Existential Psychology

Positive Freedom

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If you listen to most people discuss freedom it quickly becomes obvious that they conceptualize it in its negative sense, meaning the absence of restraints. They talk about the people and structures responsible for limiting freedom, about cutting ties, about breaking free from the bonds of oppression, about doing whatever they want to do without any outside influence. We can think of this mentality as freedom from, and it’s an essential step in the quest for existential freedom but actually only represents the halfway point.

All of those external controls might hinder freedom but they do provide direction and purpose. When they’re taken away what is left is a sort of free-floating aimlessness. It’s exactly at the point where negative freedom has been achieved that existential anxiety is most poignantly felt. If you were floating through outer space this would be the definition of freedom from external restraints, yet this state of affairs would be unbearable and even the thought of it is anxiety provoking for most of us. We need something to hold us down, to give us purpose.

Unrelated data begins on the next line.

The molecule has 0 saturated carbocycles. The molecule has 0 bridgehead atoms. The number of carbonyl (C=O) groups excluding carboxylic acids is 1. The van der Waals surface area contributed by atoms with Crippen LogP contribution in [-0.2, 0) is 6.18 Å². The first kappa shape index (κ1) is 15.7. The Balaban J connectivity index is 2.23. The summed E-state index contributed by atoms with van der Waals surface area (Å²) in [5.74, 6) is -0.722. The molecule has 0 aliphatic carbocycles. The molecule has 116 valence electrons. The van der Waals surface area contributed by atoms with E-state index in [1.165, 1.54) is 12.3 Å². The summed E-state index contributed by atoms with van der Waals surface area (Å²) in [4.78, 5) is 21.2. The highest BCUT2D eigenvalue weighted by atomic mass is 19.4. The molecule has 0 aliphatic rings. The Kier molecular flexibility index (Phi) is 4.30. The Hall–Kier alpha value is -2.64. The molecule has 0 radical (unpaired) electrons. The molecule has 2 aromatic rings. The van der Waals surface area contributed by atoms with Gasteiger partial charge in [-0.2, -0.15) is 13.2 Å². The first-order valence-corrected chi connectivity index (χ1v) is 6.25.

Positive freedom, what we can call freedom for, takes us full circle in that we are once again subject to restraint in the form of whatever path it is we freely choose. The big difference is that it’s our willing Selves who yoke us to this life path rather than an external authority. In positive freedom, we are at once generals issuing a command and soldiers dutifully following it to completion, whereas before negative freedom is attained we are simply soldiers dutifully following someone else’s commands to completion and when negative freedom is attained we are anxiety ridden soldiers without a general, at a loss for what to do.